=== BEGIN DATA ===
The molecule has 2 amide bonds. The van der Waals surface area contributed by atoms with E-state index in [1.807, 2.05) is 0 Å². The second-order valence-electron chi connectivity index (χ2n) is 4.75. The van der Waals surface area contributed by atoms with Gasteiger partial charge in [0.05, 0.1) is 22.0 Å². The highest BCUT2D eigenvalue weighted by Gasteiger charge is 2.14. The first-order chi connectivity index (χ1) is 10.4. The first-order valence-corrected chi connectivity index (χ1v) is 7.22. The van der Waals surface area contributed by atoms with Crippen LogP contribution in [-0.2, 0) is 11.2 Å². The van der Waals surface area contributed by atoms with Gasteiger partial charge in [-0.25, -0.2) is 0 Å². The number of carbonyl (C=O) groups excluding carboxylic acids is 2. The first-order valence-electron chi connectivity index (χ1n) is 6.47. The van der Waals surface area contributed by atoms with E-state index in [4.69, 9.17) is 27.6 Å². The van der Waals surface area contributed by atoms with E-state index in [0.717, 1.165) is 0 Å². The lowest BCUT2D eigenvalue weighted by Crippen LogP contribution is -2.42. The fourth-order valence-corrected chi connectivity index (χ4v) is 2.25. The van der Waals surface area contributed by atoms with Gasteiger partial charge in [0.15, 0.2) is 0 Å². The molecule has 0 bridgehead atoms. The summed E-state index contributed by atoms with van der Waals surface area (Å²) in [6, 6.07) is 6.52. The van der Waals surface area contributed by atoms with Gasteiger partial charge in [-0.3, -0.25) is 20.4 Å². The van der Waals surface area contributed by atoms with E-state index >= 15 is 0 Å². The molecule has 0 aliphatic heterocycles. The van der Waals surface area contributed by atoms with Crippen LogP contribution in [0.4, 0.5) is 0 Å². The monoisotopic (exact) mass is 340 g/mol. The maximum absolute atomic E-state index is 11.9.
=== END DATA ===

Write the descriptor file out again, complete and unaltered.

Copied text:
The molecule has 2 amide bonds. The van der Waals surface area contributed by atoms with E-state index in [1.807, 2.05) is 0 Å². The second-order valence-electron chi connectivity index (χ2n) is 4.75. The van der Waals surface area contributed by atoms with Gasteiger partial charge in [0.05, 0.1) is 22.0 Å². The highest BCUT2D eigenvalue weighted by Gasteiger charge is 2.14. The first-order chi connectivity index (χ1) is 10.4. The first-order valence-corrected chi connectivity index (χ1v) is 7.22. The van der Waals surface area contributed by atoms with Crippen LogP contribution in [-0.2, 0) is 11.2 Å². The van der Waals surface area contributed by atoms with Gasteiger partial charge in [-0.25, -0.2) is 0 Å². The number of carbonyl (C=O) groups excluding carboxylic acids is 2. The first-order valence-electron chi connectivity index (χ1n) is 6.47. The van der Waals surface area contributed by atoms with E-state index in [4.69, 9.17) is 27.6 Å². The van der Waals surface area contributed by atoms with E-state index in [0.717, 1.165) is 0 Å². The lowest BCUT2D eigenvalue weighted by Crippen LogP contribution is -2.42. The fourth-order valence-corrected chi connectivity index (χ4v) is 2.25. The van der Waals surface area contributed by atoms with Gasteiger partial charge in [0.15, 0.2) is 0 Å². The molecule has 0 bridgehead atoms. The summed E-state index contributed by atoms with van der Waals surface area (Å²) in [6, 6.07) is 6.52. The van der Waals surface area contributed by atoms with Gasteiger partial charge in [-0.3, -0.25) is 20.4 Å². The van der Waals surface area contributed by atoms with E-state index >= 15 is 0 Å². The molecule has 0 aliphatic heterocycles. The van der Waals surface area contributed by atoms with Crippen LogP contribution in [0.4, 0.5) is 0 Å². The monoisotopic (exact) mass is 340 g/mol. The maximum absolute atomic E-state index is 11.9.